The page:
19 Aug

US Steel Industry ‘Thriving’ Says Trump—Is It True?

WRITTEN BY Mohit Oberoi, CFA

Last week, US President Donald Trump said at a rally that the US steel industry was “thriving” under his presidency. Last year, Trump imposed a 25% tariff on US steel imports. However, despite these tariffs, US steel stocks have had a rough ride.

US steel industry

Last week, Trump also said, “Our steel mills are fired up and blazing bright. The assembly lines are roaring.” He said steel had been dead until he implemented the 25% tariff last year. He added, “Those steel mills — U.S. Steel and all of them, all of them — they’re expanding all over the place.” He also said, “We hadn’t have — we didn’t have a new mill built in 30 years.”

Steel stocks

According to President Trump, the US steel industry is thriving. However, the equity markets seem to believe otherwise. U.S. Steel Corporation (X) and Nucor (NUE) have lost 37.6% and 4.5%, respectively, this year. AK Steel (AKS) has been slightly better off and is up 1.8% year-to-date. However, AK Steel fell a whopping 60% last year. Nucor and U.S. Steel also closed deep in the red last year. Steel stocks’ dismal price action suggests the markets don’t believe the US steel industry is “thriving.”

US steel industry fact check

Higher steel imports have rattled the US steel industry in recent years. A higher level of imports took a toll on US steel production as well. While the US steel industry wasn’t “dead” as Trump claimed, it certainly needed a structural respite from imports.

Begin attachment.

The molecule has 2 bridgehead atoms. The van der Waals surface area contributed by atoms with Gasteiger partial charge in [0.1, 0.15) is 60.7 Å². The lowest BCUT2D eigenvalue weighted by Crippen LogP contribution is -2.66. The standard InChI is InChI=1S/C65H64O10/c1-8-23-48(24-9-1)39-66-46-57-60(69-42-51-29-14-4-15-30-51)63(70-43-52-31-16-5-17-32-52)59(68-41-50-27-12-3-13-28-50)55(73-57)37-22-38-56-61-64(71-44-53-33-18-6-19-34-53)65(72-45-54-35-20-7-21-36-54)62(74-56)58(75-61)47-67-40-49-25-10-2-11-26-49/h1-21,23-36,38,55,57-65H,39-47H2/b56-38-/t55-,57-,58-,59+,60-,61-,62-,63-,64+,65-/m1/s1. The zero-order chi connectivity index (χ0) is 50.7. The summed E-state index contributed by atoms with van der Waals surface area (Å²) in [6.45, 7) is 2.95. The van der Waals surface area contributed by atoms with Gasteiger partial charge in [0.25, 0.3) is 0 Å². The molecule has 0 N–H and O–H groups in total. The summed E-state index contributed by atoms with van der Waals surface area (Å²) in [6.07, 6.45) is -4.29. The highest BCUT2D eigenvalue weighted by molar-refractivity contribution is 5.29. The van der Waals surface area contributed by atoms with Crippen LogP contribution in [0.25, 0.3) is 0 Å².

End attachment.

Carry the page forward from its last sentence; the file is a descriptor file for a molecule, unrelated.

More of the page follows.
Section 232 tariffs did lead to a sense of jubilation in the US steel industry. US steel production rose last year, while imports tapered down. Nucor and Steel Dynamics announced several new projects, while U.S. Steel restarted two blast furnaces. However, while Trump said no new mills were built in the last 30 years, there have been several new plants. Steel Dynamics was only founded in 1993.

What’s happening this year?

Last year, there was jubilation in the US steel industry. Flush with cash, US steel companies opened their purse strings. The investment spree continued this year as well. U.S. Steel also doubled down on its capex plan in May. However, the stock sold off after the announcement. Overall, all the steel stocks we’re discussing in this article fell to their 52-week lows in May.

As US steel prices plunged, U.S. Steel announced the closure of two US blast furnaces in June. U.S. Steel announced the closure the same day Trump launched his 2020 campaign. While US steel stocks gained traction in June and July, they’ve fallen again this month. U.S. Steel made a new 52-week low last week.

What’s been driving the sell-off in the US steel industry?

Recession fears have spooked metals and mining investors. Germany’s second-quarter GDP growth slipped into the negative territory. China’s economic data has also been quite dismal this month. The US steel industry isn’t immune to China’s slowdown. To make things worse, the US yield curve inverted last week, further igniting recession fears.

Given growth concerns, steel might be the last industry investors want to get into. Aluminum and copper stocks also sold off last week, and Alcoa hit a fresh 52-week low. The US steel industry wants the Trump administration to get tough on China. However, given the current scenario, US steel companies should now hope for an amicable solution to the trade dispute. A slowing China won’t help make the US steel industry great again.

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